Note 15. p. 246. Those who have been in the habit of inspecting the works of the statuary, must frequently have detected the art which he has displayed in imparting stability to his figures, by lowering their centre of gravity. The bronze figure of Achilles, in Hyde Park, affords a very striking illustration of such ingenuity ; it is evident, from the position and height of the figure, that, had not a mass of matter been added to its base, in the form of armour, its stability would have been extremely precarious, since the slightest movement might have thrown its line of direction beyond the base; but the addition of the armour renders such an accident impossible, by lowering its centre of gravity. Other examples of similar contrivance are presented in several celebrated statues, wherein stability is ensured by the judicious distribution of the draperies.
Note 15. p. 273. It has been stated in the text, that the gyrations of the top depend exactly upon the same principle as that which
produces the precession of the equinoxes ; viz., an unequal attractive force exerted upon the revolving mass. In the one case, this is known to arise from the action of the sun and moon on the excess of matter about the equatorial regions of the earth; in the other, from the parts of the top being unequally affected by gravity, while it is spinning in an inclined or oblique position. To those philosophers who have condescended to read the present work, if there be any such, and are thereby induced to pursue the investigation of a subject which has hitherto excited far too little attention, we beg to submit the following remarks :
If a top could be made to revolve on a point without friction, and in a vacuum, in the case of its velocity being infinite, it would continue to revolve for ever, in the same position, without gyration. If the velocity were finite, it would for ever remain unchanged in position, in the event of the centre of gravity being directly over the point of rotation. In any other position (supposing its velocity very great, although not infinite) there would arise a continued uniform gyration. The line which passes through the point of rotation, and the centre of gravity, always making the same angle with the horizon, or describing the same circle round the zenith. But in all artificial experiments the circumstances are very remarkably changed; if, indeed, the centre of gravity happens to be situated perpendicularly over the point of rotation, the top will continue quite steady, or sleeping, as it is termed, till nearly the whole of its velocity of rotation is expended. In any other position the top begins to gyrate, but reclining at all times on the outside of its physical point of gyration, the top is uniformly impelled inwards, and this (when the velocity is considerable, and the point broad) acts with a force sufficient for carrying the top towards its quiescent or sleeping point; but when the velocity is much diminished, this power becomes feeble, the gyrations increase in diameter, and the top ultimately falls.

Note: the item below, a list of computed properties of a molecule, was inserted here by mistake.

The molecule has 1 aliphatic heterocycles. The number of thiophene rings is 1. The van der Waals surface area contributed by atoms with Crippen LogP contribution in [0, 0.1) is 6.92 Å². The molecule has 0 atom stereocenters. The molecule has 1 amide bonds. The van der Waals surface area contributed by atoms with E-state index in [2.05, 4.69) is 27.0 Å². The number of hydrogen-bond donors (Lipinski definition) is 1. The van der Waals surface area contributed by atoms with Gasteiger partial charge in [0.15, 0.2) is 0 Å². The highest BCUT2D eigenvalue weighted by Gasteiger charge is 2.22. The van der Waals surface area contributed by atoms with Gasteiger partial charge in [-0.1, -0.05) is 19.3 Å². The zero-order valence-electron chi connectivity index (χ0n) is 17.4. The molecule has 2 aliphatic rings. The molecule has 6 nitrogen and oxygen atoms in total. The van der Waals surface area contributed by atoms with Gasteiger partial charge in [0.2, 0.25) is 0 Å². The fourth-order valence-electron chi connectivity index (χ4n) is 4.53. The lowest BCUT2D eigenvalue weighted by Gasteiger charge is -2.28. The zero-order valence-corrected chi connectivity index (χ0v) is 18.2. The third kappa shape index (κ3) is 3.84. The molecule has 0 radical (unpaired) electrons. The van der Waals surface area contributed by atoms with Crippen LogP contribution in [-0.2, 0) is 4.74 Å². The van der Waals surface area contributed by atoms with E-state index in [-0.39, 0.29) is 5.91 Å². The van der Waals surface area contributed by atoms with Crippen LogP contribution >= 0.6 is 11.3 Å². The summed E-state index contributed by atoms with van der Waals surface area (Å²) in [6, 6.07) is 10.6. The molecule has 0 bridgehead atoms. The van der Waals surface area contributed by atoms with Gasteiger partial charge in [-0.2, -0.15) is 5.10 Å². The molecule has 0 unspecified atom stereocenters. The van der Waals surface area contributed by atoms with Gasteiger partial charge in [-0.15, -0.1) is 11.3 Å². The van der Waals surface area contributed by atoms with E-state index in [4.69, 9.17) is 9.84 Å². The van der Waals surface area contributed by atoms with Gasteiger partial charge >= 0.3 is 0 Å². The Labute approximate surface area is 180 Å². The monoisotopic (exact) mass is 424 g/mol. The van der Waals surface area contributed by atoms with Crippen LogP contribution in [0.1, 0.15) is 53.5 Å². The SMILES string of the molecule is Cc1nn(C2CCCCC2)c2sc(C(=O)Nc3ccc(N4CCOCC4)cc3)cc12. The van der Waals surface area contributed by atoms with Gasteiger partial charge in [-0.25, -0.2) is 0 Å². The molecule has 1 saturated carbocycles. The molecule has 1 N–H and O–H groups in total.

NOTE 16. p. 310.
A cycloid is a peculiar curve line; and is described by any one point of a circle as it rolls along a plane, and turns round its centre; thus, for instance, the nail on the felly of a cart-wheel traces a cycloid in the air as the wheel proceeds. This curve is distinguished by some remarkable properties, the most important of which is, that any body moving in such a curve, by its own weight, or swing, will pass through all distances of it in exactly the same time; and it is for such a reason that pendulums are made to swing in cyloids, in order that they may move in equal times, whether they go through a long or a short part of the same curve. Where the arc described is small, a portion of the circle will be sufficiently accurate, because it will be seen that such an arc will not deviate much from an equal portion of a cycloidal curve. The cycloid is remarkable as being that path, with the exception of the perpendicular, through which a body will move with the greatest velocity; suppose, for example, a body is to descend from any one point to any other, by, means of some force acting on it, together with its weight; a person unacquainted with mechanics would say at once, that a straight line is the path it must take to effect this